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Off West End

Ah, the Off West End. For those not familiar with the term, this is where the real magic of the London theatre scene happens. Great shows are born here, in pubs, in 50-seat theatres, in tunnels. Recommended for the adventurous – we can’t get enough of it, and you’ll save a quid or two as well!

Pity, Royal Court – Review

Pros: British clichés and drama tropes are nailed, aided by a vast number of fun props and different music styles, from rap to community brass band tunes. The cast is a deliberate cross-section of modern Britain, with some stand-out performances. Cons: At times it feels like the weirdness factor is cranked up just for a reaction, with little relevance to the plot. A seemingly relentless war section labours its writer’s and director’s point. It must be a nightmare to clear ...

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The Nightingale And The Rose and other tales, Barons Court Theatre – Review

Pros: Skilful adaptation and winning performances Cons: A few less successful moments Although less celebrated than his plays, Oscar Wilde’s prose work is every bit as accomplished and distinctive. His fairy tales in particular are a unique take on the genre – they’re wise and unsentimental, which somehow makes their impact all the more emotional, and Wilde delights in using animals and flowers as a witty chorus to comment on the foibles of the human world. Young company Orange Moon do a ...

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Artificial, Hen and Chickens Theatre – Review

Pros: Some witty and perceptive writing, with a strong supporting cast Cons: A lacklustre central performance from the writer/director Amazon’s Alexa, Google Home and Apple’s HomePod have become a regular feature in our lives, ordering our Ubers, playing our music and reminding us to buy pet food. But what if these artificial intelligences could integrate even further into our existence? If you passed Dom in the street, with his square glasses, neat moustache and schoolboy haircut, you’d think he was a parody of ...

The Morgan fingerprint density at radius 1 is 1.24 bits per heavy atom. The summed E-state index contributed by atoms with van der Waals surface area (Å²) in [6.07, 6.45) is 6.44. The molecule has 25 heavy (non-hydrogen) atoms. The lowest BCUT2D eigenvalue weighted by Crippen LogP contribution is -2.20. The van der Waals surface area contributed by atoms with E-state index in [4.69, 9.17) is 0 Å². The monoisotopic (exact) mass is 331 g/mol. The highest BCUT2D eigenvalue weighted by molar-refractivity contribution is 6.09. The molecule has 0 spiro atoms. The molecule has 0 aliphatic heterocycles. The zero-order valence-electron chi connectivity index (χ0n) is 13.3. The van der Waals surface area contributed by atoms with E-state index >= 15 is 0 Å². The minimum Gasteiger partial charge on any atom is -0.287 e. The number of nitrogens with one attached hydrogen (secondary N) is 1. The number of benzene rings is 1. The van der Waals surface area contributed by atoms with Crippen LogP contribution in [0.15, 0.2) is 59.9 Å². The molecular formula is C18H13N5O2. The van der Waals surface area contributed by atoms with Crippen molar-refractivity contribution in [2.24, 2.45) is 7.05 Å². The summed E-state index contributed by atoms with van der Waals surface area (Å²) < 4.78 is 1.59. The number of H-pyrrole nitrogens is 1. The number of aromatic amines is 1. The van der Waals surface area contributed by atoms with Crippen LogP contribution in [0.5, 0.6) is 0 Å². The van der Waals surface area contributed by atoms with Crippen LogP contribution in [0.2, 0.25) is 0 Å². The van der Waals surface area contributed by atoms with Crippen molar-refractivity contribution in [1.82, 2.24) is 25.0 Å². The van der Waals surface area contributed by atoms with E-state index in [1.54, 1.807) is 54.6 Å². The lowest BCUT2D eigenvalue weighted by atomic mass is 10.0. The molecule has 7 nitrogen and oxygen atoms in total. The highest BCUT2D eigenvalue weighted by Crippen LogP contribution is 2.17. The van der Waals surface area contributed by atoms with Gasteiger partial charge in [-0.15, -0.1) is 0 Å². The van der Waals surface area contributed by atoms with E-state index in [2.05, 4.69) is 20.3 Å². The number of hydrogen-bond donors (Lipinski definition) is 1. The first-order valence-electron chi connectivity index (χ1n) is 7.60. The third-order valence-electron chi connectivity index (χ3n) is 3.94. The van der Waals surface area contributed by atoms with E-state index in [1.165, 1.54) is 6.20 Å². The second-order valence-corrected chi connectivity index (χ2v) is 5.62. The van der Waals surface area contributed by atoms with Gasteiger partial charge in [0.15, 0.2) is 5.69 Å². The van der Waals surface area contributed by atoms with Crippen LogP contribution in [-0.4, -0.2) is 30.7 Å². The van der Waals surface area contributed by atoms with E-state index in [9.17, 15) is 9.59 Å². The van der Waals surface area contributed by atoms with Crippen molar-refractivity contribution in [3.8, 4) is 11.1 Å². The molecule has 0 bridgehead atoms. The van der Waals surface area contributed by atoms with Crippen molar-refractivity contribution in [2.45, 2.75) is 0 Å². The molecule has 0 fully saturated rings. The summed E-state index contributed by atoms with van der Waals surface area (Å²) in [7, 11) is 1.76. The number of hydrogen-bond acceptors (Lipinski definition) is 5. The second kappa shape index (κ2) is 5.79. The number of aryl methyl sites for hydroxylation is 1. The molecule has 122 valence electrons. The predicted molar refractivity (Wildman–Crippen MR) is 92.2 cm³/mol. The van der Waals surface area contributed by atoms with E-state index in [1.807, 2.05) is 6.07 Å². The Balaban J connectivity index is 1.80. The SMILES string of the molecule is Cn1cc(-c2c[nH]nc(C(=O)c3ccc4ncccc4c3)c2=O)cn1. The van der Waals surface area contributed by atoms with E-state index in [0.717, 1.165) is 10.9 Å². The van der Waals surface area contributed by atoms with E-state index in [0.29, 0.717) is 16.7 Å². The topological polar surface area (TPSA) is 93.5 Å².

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Romeo & Juliet, Waterloo East – Review

Pros: Much deserved applause for all actors that can recite Shakespeare without a breath. Cons: These performers need a bigger stage! Shakespeare’s Romeo & Juliet is one of my favourite pieces of writing, so I was hugely excited to be watching a live performance of it. If you aren’t familiar with the story of Romeo & Juliet, this is what you have to know. This updated version of the story is set during the warmest months of the year. People outside are celebrating ...

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For King and Country, Southwark Playhouse – Review

Pros: The cast can sustain tension and passion; it is genuinely moving to watch this less-discussed side of WWI history. Cons: A stiflingly hot venue makes several audience members lose concentration; due to the thrust stage, some lines are hard to hear when actors aren’t facing you. At the end of this month, it will be 101 years since the Battle of Passchendaele began. It lasted until November 1917. Unlike the current British heatwave, Passchendaele started with heavy rainfall, turning ...

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